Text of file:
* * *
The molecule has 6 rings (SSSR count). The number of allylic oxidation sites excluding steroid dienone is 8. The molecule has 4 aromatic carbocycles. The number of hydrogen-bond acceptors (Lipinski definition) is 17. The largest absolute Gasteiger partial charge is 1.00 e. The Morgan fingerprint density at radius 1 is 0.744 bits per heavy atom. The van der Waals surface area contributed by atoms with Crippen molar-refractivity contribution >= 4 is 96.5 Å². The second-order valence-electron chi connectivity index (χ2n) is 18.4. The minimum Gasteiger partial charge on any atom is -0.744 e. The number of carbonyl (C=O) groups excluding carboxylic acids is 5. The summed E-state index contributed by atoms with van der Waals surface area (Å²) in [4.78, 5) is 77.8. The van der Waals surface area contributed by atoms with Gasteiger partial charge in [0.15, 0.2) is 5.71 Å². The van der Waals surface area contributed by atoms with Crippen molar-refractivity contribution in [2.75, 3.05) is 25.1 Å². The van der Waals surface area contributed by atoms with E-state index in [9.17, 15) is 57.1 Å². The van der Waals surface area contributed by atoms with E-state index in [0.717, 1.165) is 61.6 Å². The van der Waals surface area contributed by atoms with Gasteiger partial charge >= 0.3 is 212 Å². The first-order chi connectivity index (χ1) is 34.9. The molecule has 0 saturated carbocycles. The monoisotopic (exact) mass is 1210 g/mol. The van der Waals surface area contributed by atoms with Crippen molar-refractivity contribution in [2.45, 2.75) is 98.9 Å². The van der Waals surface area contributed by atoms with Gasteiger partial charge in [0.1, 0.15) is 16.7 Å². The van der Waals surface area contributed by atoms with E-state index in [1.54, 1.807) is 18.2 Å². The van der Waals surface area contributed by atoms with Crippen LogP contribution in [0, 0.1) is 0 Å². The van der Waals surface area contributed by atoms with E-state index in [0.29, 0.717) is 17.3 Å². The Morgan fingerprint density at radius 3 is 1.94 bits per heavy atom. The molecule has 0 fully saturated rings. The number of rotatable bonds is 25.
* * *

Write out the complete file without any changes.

The molecule has 6 rings (SSSR count). The number of allylic oxidation sites excluding steroid dienone is 8. The molecule has 4 aromatic carbocycles. The number of hydrogen-bond acceptors (Lipinski definition) is 17. The largest absolute Gasteiger partial charge is 1.00 e. The Morgan fingerprint density at radius 1 is 0.744 bits per heavy atom. The van der Waals surface area contributed by atoms with Crippen molar-refractivity contribution >= 4 is 96.5 Å². The second-order valence-electron chi connectivity index (χ2n) is 18.4. The minimum Gasteiger partial charge on any atom is -0.744 e. The number of carbonyl (C=O) groups excluding carboxylic acids is 5. The summed E-state index contributed by atoms with van der Waals surface area (Å²) in [4.78, 5) is 77.8. The van der Waals surface area contributed by atoms with Gasteiger partial charge in [0.15, 0.2) is 5.71 Å². The van der Waals surface area contributed by atoms with Crippen molar-refractivity contribution in [2.75, 3.05) is 25.1 Å². The van der Waals surface area contributed by atoms with E-state index in [9.17, 15) is 57.1 Å². The van der Waals surface area contributed by atoms with E-state index in [0.717, 1.165) is 61.6 Å². The van der Waals surface area contributed by atoms with Gasteiger partial charge >= 0.3 is 212 Å². The first-order chi connectivity index (χ1) is 34.9. The molecule has 0 saturated carbocycles. The monoisotopic (exact) mass is 1210 g/mol. The van der Waals surface area contributed by atoms with Crippen molar-refractivity contribution in [2.45, 2.75) is 98.9 Å². The van der Waals surface area contributed by atoms with Gasteiger partial charge in [0.1, 0.15) is 16.7 Å². The van der Waals surface area contributed by atoms with E-state index in [1.54, 1.807) is 18.2 Å². The van der Waals surface area contributed by atoms with Crippen LogP contribution in [0, 0.1) is 0 Å². The van der Waals surface area contributed by atoms with E-state index in [0.29, 0.717) is 17.3 Å². The Morgan fingerprint density at radius 3 is 1.94 bits per heavy atom. The molecule has 0 fully saturated rings. The number of rotatable bonds is 25.